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Democritus – 460 – 370 BC p. 101 PowerPoint Presentation
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Democritus – 460 – 370 BC p. 101

Democritus – 460 – 370 BC p. 101

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Democritus – 460 – 370 BC p. 101

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  1. Democritus – 460 – 370 BC p. 101 • Matter consisted of tiny particles “atomos” • Ideas were wrong P. 122 – Q - 35

  2. John Dalton (1803) p. 102 P. 122 Q - 36

  3. Dalton’s Theory – Explains the Law of Conservation of Matter Atoms are separated, combined or rearranged in a reaction, they are not created, destroyed or divided.

  4. What is an atom? • The smallest particle of an element that retains its original properties

  5. Discovering the Existence of the Electron – JJ Thompson p. 104 Cathode Ray Tube – Led to the TV

  6. P. 104-105 Rays consisted of particles. All types of gases and cathodes produced a beam of particles. Particles had a negative charge. P. 122 Q 38, 39 P. 123 Q 70

  7. JJ Thomson – 1890s • Found that the mass of the particle in the cathode ray tube was smaller than the mass of the Hydrogen atom. Which part of Dalton’s theory did he prove wrong? X

  8. Eugen Goldstein (1886) – discovered another ray that traveled in the opposite direction of the cathode ray • Positively charged particles (proton) • Called canal rays Page 106

  9. More Questions • If electrons are part of all matter and they possess a negative charge, why is matter neutral? • If the mass of an electron is so small, what accounts for the rest of the mass in an atom?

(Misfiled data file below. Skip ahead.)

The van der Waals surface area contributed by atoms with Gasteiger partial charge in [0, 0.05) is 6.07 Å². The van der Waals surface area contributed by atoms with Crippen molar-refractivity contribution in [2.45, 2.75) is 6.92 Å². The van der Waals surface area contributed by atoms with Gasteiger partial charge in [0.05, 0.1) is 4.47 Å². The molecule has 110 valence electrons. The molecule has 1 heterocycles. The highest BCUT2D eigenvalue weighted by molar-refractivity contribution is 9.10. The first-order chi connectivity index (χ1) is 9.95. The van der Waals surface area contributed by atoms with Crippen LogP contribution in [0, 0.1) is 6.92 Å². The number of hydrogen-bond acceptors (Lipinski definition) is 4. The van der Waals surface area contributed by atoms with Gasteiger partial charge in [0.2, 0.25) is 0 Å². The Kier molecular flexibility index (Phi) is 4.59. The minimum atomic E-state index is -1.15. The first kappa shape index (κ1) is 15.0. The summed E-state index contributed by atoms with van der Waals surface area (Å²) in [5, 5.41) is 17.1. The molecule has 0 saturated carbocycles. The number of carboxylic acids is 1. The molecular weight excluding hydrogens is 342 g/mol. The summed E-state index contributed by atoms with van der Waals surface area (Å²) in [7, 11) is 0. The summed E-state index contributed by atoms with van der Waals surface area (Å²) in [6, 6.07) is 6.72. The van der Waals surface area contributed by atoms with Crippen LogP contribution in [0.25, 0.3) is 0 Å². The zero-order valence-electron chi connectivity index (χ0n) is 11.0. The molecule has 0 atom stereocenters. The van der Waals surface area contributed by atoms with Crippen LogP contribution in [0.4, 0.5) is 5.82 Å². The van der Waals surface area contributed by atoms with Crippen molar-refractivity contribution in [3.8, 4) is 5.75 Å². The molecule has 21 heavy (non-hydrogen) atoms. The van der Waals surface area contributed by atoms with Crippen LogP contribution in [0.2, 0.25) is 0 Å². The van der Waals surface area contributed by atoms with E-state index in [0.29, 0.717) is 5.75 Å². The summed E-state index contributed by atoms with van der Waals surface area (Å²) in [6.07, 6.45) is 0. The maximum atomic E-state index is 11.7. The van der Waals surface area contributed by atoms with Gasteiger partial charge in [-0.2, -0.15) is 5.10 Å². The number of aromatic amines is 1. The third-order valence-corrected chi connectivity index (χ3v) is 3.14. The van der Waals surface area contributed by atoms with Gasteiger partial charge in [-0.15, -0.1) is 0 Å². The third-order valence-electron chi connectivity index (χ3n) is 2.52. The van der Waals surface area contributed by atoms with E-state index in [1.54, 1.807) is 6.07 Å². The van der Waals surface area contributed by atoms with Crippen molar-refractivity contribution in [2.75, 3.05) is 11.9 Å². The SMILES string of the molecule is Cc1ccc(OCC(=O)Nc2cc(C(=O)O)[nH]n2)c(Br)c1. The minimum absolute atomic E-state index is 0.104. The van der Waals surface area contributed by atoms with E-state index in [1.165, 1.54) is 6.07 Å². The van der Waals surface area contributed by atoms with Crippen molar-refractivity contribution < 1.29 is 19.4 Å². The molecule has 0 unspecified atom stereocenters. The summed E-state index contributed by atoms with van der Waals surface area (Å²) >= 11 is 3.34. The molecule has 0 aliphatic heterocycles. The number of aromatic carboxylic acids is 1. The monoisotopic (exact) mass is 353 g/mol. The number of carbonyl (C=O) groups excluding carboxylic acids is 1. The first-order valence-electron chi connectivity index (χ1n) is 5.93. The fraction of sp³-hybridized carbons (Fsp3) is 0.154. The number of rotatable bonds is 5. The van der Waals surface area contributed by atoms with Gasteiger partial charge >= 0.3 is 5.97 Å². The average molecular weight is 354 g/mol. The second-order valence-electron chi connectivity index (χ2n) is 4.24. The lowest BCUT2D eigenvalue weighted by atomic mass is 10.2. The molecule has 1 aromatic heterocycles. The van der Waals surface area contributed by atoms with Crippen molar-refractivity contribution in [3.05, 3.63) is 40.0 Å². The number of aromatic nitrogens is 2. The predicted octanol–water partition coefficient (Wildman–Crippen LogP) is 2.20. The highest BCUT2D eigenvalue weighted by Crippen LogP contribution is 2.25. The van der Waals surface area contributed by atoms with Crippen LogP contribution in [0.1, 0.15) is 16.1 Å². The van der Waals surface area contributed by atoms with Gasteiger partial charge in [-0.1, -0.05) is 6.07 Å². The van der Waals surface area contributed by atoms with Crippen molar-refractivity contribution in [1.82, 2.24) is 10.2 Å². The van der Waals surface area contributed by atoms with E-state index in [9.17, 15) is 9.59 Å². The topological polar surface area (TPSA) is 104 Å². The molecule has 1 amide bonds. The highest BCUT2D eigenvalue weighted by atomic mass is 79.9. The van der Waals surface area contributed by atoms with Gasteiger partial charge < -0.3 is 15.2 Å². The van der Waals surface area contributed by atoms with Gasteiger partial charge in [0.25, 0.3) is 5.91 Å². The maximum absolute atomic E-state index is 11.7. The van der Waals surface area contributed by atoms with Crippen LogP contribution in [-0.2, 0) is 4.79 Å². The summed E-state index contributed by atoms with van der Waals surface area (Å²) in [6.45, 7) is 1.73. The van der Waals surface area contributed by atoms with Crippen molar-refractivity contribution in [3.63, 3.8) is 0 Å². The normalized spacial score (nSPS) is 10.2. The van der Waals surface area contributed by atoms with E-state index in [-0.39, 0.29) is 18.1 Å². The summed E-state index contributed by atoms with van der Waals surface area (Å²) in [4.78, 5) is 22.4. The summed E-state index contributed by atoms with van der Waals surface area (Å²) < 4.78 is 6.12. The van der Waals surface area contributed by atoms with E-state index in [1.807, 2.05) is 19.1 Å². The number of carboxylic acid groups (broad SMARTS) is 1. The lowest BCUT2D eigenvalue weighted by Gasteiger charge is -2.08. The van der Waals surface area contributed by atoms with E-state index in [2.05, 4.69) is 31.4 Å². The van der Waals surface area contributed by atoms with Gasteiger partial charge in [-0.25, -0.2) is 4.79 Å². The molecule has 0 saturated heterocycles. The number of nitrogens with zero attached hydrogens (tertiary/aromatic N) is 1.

10. JJ Thomson’s Answer – Plum Pudding Model P. 122 - 42

  11. Ernest Rutherford’s Experiment – 1911 p. 107

  12. Evidence Contradicts the Plum Pudding Model • Rutherford Concluded: • Atoms consist mainly of empty space in which electrons move freely. • A tiny dense space in the center of the atom (nucleus) contains the majority of the mass and the positive charges. • The positive charge of the nucleus holds the negative electrons within the atom. P. 123 Q-58, P. 124 Q-74

  13. 1st Question Answered • If electrons are part of all matter and they possess a negative charge, why is matter neutral?

  14. Protons and Neutrons p. 107 • Rutherford (1920) • Protons are positively charged and found in the nucleus • James Chadwick (1932) • Neutrons are found in the nucleus, has no charge and has a mass equal to the proton Space Between Atoms - Video P. 124 Q - 76

  15. Second Question Answered:If the mass of an electron is so small, what accounts for the rest of the mass in an atom?

  16. What do atoms look like? Silicon Atoms How can we take pictures of atoms?- Video

  17. Atomic Numberp. 110 • Henry Moseley • Each element has a unique positive charge • Equal to # of Protons and Electrons in a neutral atom. P. 122 Q - 46

  18. Mass Number and Atomic Number p. 111 • Mass number = protons + neutrons 1 2 3 1H 1H1H Protium Deuterium Tritium Mass number Atomic number 1 proton 1 neutron 1 proton 2 neutrons 1 proton Isotopes – atoms with the same number of protons and electrons,buta different number of neutrons P. 122 Q – 49, 51, 52 P. 123 Q - 72

  19. Atomic Mass Unit p. 114 1 AMU = 1/12 the mass of the Carbon Atom 1 AMU ≠ mass of a proton or a neutron

  20. Average Atomic Mass p. 114-116 • Chlorine-35 (34.969 amu x 75.770%) • Chlorine-37 + (36.966 amu x 24.230%) 35.453 amu P. 122 Q - 53

  21. Chlorine’s average atomic mass is 35.452 amu. Chlorine-35 has an atomic mass of 34.969 and Chlorine-37 has an atomic mass of 36.966. What are the percentages of each isotope? P. 124 Q - 81

  22. Mystery Element X has 2 isotopes. 312X and 308X. The average atomic mass is 309.2 amu. Calculate the percent abundance of each isotope.